G. Love to play ‘Concert in the Kitchen’ at Saturday’s International Beer Fest


While laid-back blues/hip-hop singer-songwriter G. Love says 2013 hasn’t been as busy as most years, he’s had a full schedule ever since his winter tour came through Cleveland in January. Love, who plays a special “Concert in the Kitchen” show at 7:30 p.m. on Saturday as part of the International Beer Fest Grand Tasting Session at the I-X Center, recently phoned in from Los Angeles; he had just returned from playing a few shows in Fiji where he had some time to hit the waves and surf alongside champion surfer Kelly Slater. “There was a big swell and I was out surfing with these great surfers from all around the world who had come out for it,” he says. “I tested my limits on that trip. I had to recognize that I’m not a pro surfer. I’m a pro musician.”

You played here earlier this year, what have you been up to since then?
It’s been a great year. We’re perpetually on the road. This past year we were two years out from the last record. We’re just mixing the new record right now. We’ve been working on that. We worked on it in May for a couple of weeks and we did another session this October and we did this session in May with Ryan Hadlock who produced the Lumineers album this past year, and we did one more session with Robert Carranza at the Brushfire studios. We lit it on fire at that session. That’s been a big focus this year. We toured throughout the year as well and these are always fun years because you’re not out promoting a certain batch of songs, and you can mix it up and try a lot of new stuff and play a lot of old stuff. I like those kind of years even though they’re not as busy as a record release year. You’re under the radar a little bit.

Do you write songs on the road?
I do. I write wherever I go. I’m always writing down ideas. When you’re on the road, you can write with the band. You stumble on a riff during soundcheck or during the show and you can explore that and flesh it out a bit. That’s always pretty cool. You have to get home and get your feet on the ground and take it from there and put it all together and see if you have something good.

Bob Dylan once said he couldn’t stand the sound of his own voice. You have a similar vocal delivery. Do you feel the same way about your voice?
Yeah, I think it’s something a lot of people struggle with. Your guitar is like a third party. You can pull off good guitar licks and get a good tone going. It’s easy to feel good about. Your voice is something to feel self critical about. It’s the hardest instrument to maintain on the road and a hard instrument to learn. That can be a struggle at times. This record was cool because what I like to do and I think I’ve have the most success at is do everything live. I’m not a great singer. I kind of do the rapping blues. I can sing, but I’m not great. Actually, I have been taking vocal lessons the last five years, mostly to learn how to protect my instrument night in and night out. I had a vocal surgery in 2008 that shut me down for a good half of the year. Especially, the last recording that was five days of cutting sessions and Dave Hidalgo from Los Lobos and Money Mark from the Beastie Boys played on a track. We got loose and lit it up. All the vocals were live so it’s real.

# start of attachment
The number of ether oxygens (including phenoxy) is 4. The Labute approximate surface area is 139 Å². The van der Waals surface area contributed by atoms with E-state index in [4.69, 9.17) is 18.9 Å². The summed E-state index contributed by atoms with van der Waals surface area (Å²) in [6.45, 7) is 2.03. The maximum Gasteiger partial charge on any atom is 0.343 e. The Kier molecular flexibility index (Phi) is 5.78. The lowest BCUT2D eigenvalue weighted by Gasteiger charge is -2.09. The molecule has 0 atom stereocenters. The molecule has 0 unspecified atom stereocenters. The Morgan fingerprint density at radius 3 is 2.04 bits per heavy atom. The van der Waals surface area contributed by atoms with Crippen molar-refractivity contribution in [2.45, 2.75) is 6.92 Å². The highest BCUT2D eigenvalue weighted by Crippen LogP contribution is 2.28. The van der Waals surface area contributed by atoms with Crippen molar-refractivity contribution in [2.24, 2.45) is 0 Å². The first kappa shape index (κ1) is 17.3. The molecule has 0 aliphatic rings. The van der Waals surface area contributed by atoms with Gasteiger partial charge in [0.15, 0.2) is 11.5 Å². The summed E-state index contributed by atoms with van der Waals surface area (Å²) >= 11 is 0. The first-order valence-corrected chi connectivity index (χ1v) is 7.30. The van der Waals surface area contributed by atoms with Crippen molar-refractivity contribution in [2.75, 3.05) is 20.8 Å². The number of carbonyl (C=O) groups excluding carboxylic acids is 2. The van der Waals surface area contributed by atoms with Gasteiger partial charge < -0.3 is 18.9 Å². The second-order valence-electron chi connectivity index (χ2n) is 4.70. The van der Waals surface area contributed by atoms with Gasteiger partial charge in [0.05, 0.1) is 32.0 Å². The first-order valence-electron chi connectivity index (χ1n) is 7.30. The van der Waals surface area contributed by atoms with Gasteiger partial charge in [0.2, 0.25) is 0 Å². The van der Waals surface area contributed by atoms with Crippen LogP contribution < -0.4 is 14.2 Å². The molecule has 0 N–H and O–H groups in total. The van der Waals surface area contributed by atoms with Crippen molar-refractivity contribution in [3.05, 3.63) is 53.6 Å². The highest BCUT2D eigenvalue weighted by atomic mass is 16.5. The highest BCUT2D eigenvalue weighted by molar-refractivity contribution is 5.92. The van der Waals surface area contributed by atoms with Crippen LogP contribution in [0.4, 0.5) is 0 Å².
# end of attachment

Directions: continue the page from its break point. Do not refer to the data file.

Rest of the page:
Who’s your favorite rapper?
I mean, the one that popped into my head was Q-Tip or Guru. Rakim and KRS-One are probably my biggest influences.

Talk about how growing up in Philadelphia influenced your music.
I think mostly growing up in Philly influenced me because it’s such a melting pot. It’s a melting pot like New York is but it’s a smaller city and everything is right there. You’ll have the Italian neighborhood and then black and Latino and Irish and polish. Those lines have become more blurred as the years go by. When I was growing up, it was more clear-cut. That being said, I grew up in the city and you’d see all walks of life and all different types of people expressing themselves. There’s a lot of street musicians. That influenced me. Everything from Big Al who used to play the spoons on the milk crate to full on drum circles and puppeteers. There was lots of energy in the ‘70s and ’80s. I became a street musician and that’s where I cut my teeth. The other side of it is that Philly had a big blues and folk scene. You had the Philadelphia Folk Fest. I got exposed to bluegrass and folk music and delta blues. At the same time, Philly was one of the epicenters of hip-hop. There was a late night radio show called Lady B’s “Street Beat.” That’s where we got exposed to hip-hop.

You’re playing a food and beer festival here. Do you have a favorite cold beverage?
Well, lemonade is my favorite, but I’ll drink anything if you put it in front of me. I love a good craft beer. This past year, I did a collaboration with New Belgium and we put out the Peach Porch Lounger. That was fun going out to the brewery and sampling lots of stuff and we sampled like 20 different beers. We wanted to make a beer that represents the music so we put malted biscuit powder and molasses and peach extract in it and it was really something. I’m psyched to play a food show because we’re releasing our hot sauces and we teamed up with a company from Kansas City and we’re releasing three hot sauces. I’m a real foodie, and I’m happy to be there. It goes along with the music. All the hot sauce recipes are based around my musical travels.

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Jeff Niesel

Jeff has been covering the Cleveland music scene for more than 20 years now. And on a regular basis, he tries to talk to whatever big acts are coming through town, too. If you're in a band that he needs to hear, email him at [email protected].
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